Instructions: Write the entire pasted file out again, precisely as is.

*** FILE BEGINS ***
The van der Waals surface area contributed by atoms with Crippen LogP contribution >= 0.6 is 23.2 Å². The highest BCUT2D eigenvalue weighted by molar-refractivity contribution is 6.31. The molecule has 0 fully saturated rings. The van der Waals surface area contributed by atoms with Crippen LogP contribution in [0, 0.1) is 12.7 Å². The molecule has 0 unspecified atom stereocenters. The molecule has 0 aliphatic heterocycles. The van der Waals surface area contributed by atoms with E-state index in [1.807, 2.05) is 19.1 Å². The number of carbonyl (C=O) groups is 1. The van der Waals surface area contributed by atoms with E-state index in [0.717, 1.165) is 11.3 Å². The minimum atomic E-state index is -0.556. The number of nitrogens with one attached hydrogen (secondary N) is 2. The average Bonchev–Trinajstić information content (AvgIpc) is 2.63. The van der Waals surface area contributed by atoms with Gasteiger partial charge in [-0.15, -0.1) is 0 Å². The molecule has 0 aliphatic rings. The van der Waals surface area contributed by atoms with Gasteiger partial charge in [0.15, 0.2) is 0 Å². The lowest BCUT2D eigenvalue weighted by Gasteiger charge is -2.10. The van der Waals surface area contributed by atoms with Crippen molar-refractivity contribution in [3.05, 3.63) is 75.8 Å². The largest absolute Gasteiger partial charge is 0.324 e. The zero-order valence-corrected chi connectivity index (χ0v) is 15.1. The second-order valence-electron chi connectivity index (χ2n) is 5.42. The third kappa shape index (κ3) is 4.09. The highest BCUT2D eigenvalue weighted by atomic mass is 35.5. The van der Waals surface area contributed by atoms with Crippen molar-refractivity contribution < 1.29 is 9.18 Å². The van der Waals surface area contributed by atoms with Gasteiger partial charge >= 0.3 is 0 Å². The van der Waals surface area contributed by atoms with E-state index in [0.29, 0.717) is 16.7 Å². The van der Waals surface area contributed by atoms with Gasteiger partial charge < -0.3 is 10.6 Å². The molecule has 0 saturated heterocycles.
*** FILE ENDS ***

The van der Waals surface area contributed by atoms with Crippen LogP contribution >= 0.6 is 23.2 Å². The highest BCUT2D eigenvalue weighted by molar-refractivity contribution is 6.31. The molecule has 0 fully saturated rings. The van der Waals surface area contributed by atoms with Crippen LogP contribution in [0, 0.1) is 12.7 Å². The molecule has 0 unspecified atom stereocenters. The molecule has 0 aliphatic heterocycles. The van der Waals surface area contributed by atoms with E-state index in [1.807, 2.05) is 19.1 Å². The number of carbonyl (C=O) groups is 1. The van der Waals surface area contributed by atoms with E-state index in [0.717, 1.165) is 11.3 Å². The minimum atomic E-state index is -0.556. The number of nitrogens with one attached hydrogen (secondary N) is 2. The average Bonchev–Trinajstić information content (AvgIpc) is 2.63. The van der Waals surface area contributed by atoms with Gasteiger partial charge in [-0.15, -0.1) is 0 Å². The molecule has 0 aliphatic rings. The van der Waals surface area contributed by atoms with Gasteiger partial charge in [0.15, 0.2) is 0 Å². The lowest BCUT2D eigenvalue weighted by Gasteiger charge is -2.10. The van der Waals surface area contributed by atoms with Crippen molar-refractivity contribution in [3.05, 3.63) is 75.8 Å². The largest absolute Gasteiger partial charge is 0.324 e. The zero-order valence-corrected chi connectivity index (χ0v) is 15.1. The second-order valence-electron chi connectivity index (χ2n) is 5.42. The third kappa shape index (κ3) is 4.09. The highest BCUT2D eigenvalue weighted by atomic mass is 35.5. The van der Waals surface area contributed by atoms with Crippen molar-refractivity contribution < 1.29 is 9.18 Å². The van der Waals surface area contributed by atoms with Gasteiger partial charge >= 0.3 is 0 Å². The van der Waals surface area contributed by atoms with E-state index in [0.29, 0.717) is 16.7 Å². The van der Waals surface area contributed by atoms with Gasteiger partial charge < -0.3 is 10.6 Å². The molecule has 0 saturated heterocycles.